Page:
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Building internally consistent compensation system - Creating Internal Equity through Job Analysis and Job Evaluation
Building internally consistent compensation system - Creating Internal Equity through Job Analysis and Job Evaluation
Building internally consistent compensation system - Creating Internal Equity through Job Analysis and Job Evaluation
Building internally consistent compensation system - Creating Internal Equity through Job Analysis and Job Evaluation
Building internally consistent compensation system - Creating Internal Equity through Job Analysis and Job Evaluation
Building internally consistent compensation system - Creating Internal Equity through Job Analysis and Job Evaluation
Building internally consistent compensation system - Creating Internal Equity through Job Analysis and Job Evaluation
Building internally consistent compensation system - Creating Internal Equity through Job Analysis and Job Evaluation
Building internally consistent compensation system - Creating Internal Equity through Job Analysis and Job Evaluation
Building internally consistent compensation system - Creating Internal Equity through Job Analysis and Job Evaluation
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Building internally consistent compensation system - Creating Internal Equity through Job Analysis and Job Evaluation

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Building Internally Consistent Compensation System - Creating Internal Equity through Job Analysis and Job Evaluation: Equity Theory, Internal Equity, External Equity, Individual Equity, Personal …

Building Internally Consistent Compensation System - Creating Internal Equity through Job Analysis and Job Evaluation: Equity Theory, Internal Equity, External Equity, Individual Equity, Personal Equity, Job Evaluation, Job Evaluation Methods, Steps in the Job Evaluation Process, Job Analysis, Job Analysis Methods, Job Descriptions, Advantages & Disadvantages of Ranking Method, Advantages & Disadvantages of Classification Method, Advantages & Disadvantages of Factor Comparison Method, Advantages & Disadvantages of Point Method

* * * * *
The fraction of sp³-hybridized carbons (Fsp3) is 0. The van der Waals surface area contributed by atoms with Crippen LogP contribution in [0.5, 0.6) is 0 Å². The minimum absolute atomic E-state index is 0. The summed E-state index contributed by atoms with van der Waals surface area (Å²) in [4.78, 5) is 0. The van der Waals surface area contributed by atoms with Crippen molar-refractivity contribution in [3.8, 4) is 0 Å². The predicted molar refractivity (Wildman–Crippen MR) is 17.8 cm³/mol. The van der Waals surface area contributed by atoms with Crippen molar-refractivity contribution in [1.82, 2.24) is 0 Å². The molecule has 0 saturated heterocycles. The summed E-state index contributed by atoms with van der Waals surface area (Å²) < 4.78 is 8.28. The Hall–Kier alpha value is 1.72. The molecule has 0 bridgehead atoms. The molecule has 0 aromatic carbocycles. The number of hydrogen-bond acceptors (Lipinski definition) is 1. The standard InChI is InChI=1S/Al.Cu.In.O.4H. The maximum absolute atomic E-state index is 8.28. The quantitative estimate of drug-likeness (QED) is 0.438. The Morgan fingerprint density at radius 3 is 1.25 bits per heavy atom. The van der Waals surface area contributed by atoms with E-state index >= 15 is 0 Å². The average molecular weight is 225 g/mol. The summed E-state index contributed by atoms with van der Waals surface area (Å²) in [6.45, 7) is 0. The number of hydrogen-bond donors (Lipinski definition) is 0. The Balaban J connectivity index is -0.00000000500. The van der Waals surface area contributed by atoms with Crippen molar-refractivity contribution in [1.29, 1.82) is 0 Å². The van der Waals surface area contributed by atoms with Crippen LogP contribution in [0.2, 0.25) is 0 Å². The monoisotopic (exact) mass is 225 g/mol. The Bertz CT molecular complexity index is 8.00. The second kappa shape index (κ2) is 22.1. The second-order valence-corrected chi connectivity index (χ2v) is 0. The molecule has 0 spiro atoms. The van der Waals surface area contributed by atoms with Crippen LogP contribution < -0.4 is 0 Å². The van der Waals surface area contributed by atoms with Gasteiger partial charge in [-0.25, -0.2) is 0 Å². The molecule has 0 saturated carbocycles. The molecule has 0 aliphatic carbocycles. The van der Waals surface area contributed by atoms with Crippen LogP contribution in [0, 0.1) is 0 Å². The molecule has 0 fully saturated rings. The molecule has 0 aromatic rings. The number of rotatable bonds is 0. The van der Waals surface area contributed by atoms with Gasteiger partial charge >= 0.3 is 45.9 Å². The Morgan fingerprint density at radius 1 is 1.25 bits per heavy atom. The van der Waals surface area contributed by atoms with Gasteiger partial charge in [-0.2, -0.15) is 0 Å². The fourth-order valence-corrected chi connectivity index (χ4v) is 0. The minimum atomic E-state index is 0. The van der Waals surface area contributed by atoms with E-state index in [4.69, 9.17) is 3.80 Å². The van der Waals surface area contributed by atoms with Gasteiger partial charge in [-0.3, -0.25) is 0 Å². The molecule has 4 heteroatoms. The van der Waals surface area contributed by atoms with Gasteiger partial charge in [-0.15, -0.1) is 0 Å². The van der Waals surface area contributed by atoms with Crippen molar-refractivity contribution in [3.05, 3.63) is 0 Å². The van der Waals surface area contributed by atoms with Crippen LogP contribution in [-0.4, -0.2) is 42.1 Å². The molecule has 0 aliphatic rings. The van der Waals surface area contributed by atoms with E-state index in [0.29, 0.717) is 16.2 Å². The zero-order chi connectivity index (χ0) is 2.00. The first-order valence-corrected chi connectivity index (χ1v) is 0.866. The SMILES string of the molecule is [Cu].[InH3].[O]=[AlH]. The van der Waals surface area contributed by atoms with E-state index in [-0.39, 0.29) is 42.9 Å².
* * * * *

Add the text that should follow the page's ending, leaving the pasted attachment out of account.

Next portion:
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  • 1. Building Internally Consistent Compensation System By Dr. G C Mohanta, BE, MSc (Engg.), MBA, PhD (Mgt.), Professor, Al-Qurmoshi Institute of Business Management, Hyderabad, India Equity Theory Equity is commonly defined as anything of value earned through providing or investing something of value. Fairness is achieved when the return on equity is equivalent to the investment made. As it relates to compensation, fairness is achieved when pay equates to the value of the work performed. Inequity, on the other hand, occurs when the value of the work performed does not match the value of the compensation received. Early studies indicate that inequitable treatment directly affects and influences employee behavior and performance. In Equity Theory Towards a General Theory of Social Interaction (The Academic Press, 1976), J. Stacy Adams proposed that an employee continuously monitors his or her inputs and outputs on the job, and perceives an equitable situation when the ratio of his or her inputs and outputs are equal, to those of other employees. If this ratio is not equal, the employee may feel angry (as a result of not being paid enough) or guilty (as a result of being paid too much). Either feeling could result in dissatisfaction or discomfort. Fig. 1 is the schematic diagram of Equity Theory. Internal Equity Internal equity exists when an employer pays wages commensurate with the relative internal value of each job. This is established according to the employer's perception of the importance of the work performed. Before an organization can estimate the importance of each job, however, it must first determine the job-related factors that will be used for setting compensation levels - in short, compensable factors. Here are some typical compensable factors used for lower-level jobs: • Education required. • Experience required. • Physical demands. • Responsibility for equipment/materials. • Responsibility for the safety of others. • Supervisory/managerial responsibility. • Working conditions. • Accident or health hazards. • Public contact. • Manual dexterity. Determining the relative internal value of jobs in a large or complex organization can be a difficult process. Job-evaluation methods are often used to develop a job hierarchy that reflects the relative value of jobs on the basis of skill, effort, responsibility, and working conditions. A number of job-evaluation approaches have been developed. Such approaches include (1) job ranking, (2) classification, (3) point factors and (4) factor comparison.